Each actor perfectly embodies the character he or she is given to play. Baldi’s May is young, smart, and headstrong. Kazee (a Kentucky native) brings the easy-going Raleigh to life. Yes, he is frustrated with his limitations, but he is also ambitious with his writing. May correctly assesses his needs at the end of the play, and ever though her solution seems drastic, you know that it is more likely to work for them as staying put.

Petite and rotund, Hart is every inch the rural housewife, content with her lot and proud of her skills to nurture and comfort. Marley is the complete opposite – angular and nervous – a mother unsure of her abilities but desperate for approval nonetheless. The two actresses make such a contrast. They know that this is May and Raleigh’s story and that they are just there for color and comic relief, but we have all know someone like one or the other or both of these women, which makes watching them that a special treat.

Hutton has an ear for how these people lived and spoke in this time and place, and every word rings true. Victor Magog has directed the piece in a very naturalistic and low-key manner. No one moves fast or raises their voice. Live proceeds as it always has and always does. The only thing that reminds you that you are in a theatre and not peering through a keyhole into other peoples lives is Regina Garcia’s set. Yes, it resembles a Kentucky farmhouse, but walls are cut away, window panes are covered in wallpaper, and the whole set is tilted so that it spills off of the front of the stage. No, this isn’t real, it is just an idea of how life might have been 60 years ago in Corbin, Kentucky.

I am such a Yankee that I had never heard of Rock City, Tennessee, a tourist attraction opened in 1932 by entrepreneur Garnet Carter atop Lookout Mountain, just six miles from downtown Chattanooga. Its Web site (, natch!) bills it as “a true marvel of nature featuring massive ancient rock formations, gardens with over 400 native plant species, and breathtaking ‘See 7 States’ panoramic views.” This was Carter’s hedge against the Great Depression and, to get the word out, he enlisted the help of a young sign painter named Clark Byers, who painted “See Rock City” on the roofs of barns as far north as Michigan and as far west as Texas. Rock City is still going strong and you can now buy online a birdhouse just like the one May and Raleigh bring back to his mother. Of course, theirs didn’t come from Rock City, but the one you buy online may not either!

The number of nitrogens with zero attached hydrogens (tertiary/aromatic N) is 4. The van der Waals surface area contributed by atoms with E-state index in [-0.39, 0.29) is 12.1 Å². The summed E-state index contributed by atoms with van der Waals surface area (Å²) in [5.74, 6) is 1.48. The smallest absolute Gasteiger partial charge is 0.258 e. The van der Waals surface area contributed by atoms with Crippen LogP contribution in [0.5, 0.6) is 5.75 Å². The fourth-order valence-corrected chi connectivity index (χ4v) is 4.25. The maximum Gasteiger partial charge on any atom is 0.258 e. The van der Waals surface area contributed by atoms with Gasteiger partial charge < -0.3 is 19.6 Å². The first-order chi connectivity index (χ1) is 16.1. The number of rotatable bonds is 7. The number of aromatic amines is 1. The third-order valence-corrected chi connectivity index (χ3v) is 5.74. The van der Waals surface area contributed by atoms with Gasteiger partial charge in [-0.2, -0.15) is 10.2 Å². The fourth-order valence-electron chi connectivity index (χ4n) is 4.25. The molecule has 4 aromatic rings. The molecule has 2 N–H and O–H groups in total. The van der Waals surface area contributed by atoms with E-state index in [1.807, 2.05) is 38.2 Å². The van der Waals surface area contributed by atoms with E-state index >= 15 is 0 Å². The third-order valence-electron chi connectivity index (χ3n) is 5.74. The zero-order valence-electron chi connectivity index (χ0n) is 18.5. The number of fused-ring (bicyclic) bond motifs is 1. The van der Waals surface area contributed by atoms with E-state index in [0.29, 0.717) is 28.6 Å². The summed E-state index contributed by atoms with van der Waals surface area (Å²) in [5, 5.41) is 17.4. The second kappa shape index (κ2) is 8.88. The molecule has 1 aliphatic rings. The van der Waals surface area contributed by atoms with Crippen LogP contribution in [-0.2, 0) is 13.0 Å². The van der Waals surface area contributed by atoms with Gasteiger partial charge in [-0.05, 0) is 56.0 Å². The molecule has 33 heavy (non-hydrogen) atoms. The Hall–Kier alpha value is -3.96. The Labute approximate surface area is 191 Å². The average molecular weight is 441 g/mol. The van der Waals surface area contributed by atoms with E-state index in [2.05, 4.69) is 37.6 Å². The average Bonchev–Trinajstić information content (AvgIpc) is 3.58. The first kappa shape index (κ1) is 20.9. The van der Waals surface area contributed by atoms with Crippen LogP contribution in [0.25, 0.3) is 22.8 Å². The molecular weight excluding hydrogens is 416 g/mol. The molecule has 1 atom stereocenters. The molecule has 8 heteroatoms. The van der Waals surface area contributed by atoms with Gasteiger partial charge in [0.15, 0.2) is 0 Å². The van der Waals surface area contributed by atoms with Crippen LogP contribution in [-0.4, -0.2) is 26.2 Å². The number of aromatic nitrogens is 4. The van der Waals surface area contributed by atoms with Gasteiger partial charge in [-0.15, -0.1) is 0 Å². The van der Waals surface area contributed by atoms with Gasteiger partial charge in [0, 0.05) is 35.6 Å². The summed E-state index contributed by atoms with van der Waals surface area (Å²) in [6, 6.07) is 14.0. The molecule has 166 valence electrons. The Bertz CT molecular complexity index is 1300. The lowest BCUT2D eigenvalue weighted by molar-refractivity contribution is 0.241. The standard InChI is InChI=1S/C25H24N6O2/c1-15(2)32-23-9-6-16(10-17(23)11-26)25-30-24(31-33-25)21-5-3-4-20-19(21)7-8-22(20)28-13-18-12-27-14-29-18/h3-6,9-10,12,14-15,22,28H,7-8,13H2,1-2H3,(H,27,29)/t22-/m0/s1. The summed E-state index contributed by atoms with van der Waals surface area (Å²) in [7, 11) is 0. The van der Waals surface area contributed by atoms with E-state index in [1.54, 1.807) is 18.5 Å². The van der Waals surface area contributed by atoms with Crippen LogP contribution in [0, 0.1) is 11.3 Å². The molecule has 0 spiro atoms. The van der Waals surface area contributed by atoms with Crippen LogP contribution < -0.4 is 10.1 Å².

“See Rock City” is a charming end to the largely success “Season of Uncommon Love Stories” that the Miniature Theatre has mounted this summer. I hope that someday MTC, or another local theatre, takes the opportunity to present a double bill of “Last Train to Nibroc” and “See Rock City”. I think it would be wonderful fun to see these two plays with the same performers continuing through as May and Raleigh. Perhaps both in an evening with a hearty intermission, or maybe one in the late afternoon and one in the evening with a dinner break between, or the two plays playing alternate days. Whatever works. Arlene Hutton is clearly a playwright to be savored in small or large doses.

See Rock City runs through August 28 at the Miniature Theatre of Chester. The show runs about 90 minutes without an intermission. The play is gentle and certainly suitable for children 10 and up who enjoy a good story well told. For tickets and information call the box office at 413-354-7771.

copyright Gail M. Burns, 2005